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Common Bonds

Jennifer Polanz
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I recently hosted a webinar through a partnership with Indoor Ag-Con about, well, forming partnerships, specifically growers and university researchers working together.

A lot of interesting tidbits came out during the webinar (which you can register to watch on demand by clicking here, including the hesitation to share information with the wider industry based on proprietary research conducted for growers. Researchers carefully walk the tightrope of sharing general versions of the research they partnered with growers to conduct (unless they agree to more stringent requirements early on) and growers try to glean the specifics they need while allowing the basics out into the wider industry.

What strikes me as I look at these partnerships forming and new announcements coming weekly about collaborations with private entities, too, is that there are lots of people out there trying to reinvent their own version of the wheel. I suppose at the beginning of any newer industry, there’s a period of innovation and even wild ideas that get distilled down to what truly works. Maybe we’re in that period now. But I see a lot of proprietary growing technology that requires very specific research and data to make it efficient and effective. Eventually, will consolidation get us to the tech that works best?

There’s a lot at stake here, too. Every day, I read more stories about how climate change is impacting the availability of water, as well as the land we use for farming. Indoor growing is one tool to help offset the impact on field farming in the U.S. It behooves us all to work toward a common goal of producing food indoors (and outdoors!) more efficiently.

One of the main factors in creating more efficient growing operations is something that has nothing to do with the facility or environment: it’s the plant itself. In this month’s cover story, I take a look at how breeding can move the needle for growers to become more efficient, and what hurdles have to be overcome for that to happen. You can find that story on page 10 of our digital edition.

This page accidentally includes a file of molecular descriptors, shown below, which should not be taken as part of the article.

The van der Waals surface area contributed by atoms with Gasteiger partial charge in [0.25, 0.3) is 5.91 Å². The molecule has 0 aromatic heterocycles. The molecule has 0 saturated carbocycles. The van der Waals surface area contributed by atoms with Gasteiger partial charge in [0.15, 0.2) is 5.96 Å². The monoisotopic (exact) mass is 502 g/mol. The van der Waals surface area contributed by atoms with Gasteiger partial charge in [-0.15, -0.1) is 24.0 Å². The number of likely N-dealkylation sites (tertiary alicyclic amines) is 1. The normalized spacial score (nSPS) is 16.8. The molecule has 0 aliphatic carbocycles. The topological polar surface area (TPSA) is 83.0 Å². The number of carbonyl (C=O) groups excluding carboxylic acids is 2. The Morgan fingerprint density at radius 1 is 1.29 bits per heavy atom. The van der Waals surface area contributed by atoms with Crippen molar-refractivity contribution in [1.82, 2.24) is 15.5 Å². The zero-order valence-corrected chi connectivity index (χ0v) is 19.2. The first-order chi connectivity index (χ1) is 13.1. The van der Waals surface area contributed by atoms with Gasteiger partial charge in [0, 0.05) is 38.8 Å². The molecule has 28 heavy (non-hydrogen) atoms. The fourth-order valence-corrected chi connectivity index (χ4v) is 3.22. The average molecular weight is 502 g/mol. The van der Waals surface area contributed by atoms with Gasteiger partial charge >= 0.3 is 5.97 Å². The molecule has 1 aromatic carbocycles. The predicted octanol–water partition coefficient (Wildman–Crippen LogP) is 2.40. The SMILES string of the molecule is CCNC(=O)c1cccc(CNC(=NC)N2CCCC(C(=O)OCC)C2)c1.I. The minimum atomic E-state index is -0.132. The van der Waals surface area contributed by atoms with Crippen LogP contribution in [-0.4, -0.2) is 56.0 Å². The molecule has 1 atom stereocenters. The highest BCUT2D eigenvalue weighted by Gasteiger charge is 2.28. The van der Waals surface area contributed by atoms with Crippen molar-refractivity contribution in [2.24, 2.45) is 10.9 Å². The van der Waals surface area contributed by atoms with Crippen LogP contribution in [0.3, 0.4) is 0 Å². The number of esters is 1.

Meanwhile, in the fourth installment of the CEA Frequently Asked Questions (FAQs) on page 14, our researchers dove into what customers at retail are looking for when it comes to indoor-grown products. The results may surprise you. In a happy surprise, they’ve added one more FAQ coming in the next edition to finish out this series.

On the technical side, I asked freelance writer David Kuack to break down sensors: how to decide what’s right for you, where to place them, how to calibrate them and how to read the data. He did not disappoint and you can find that story on page 16.

Putting these issues together is a true partnership between our contributors and Ball Publishing, and I want to thank everyone involved for their continued hard work and support. Let’s make 2023 a year of collaboration to push the CEA industry forward.


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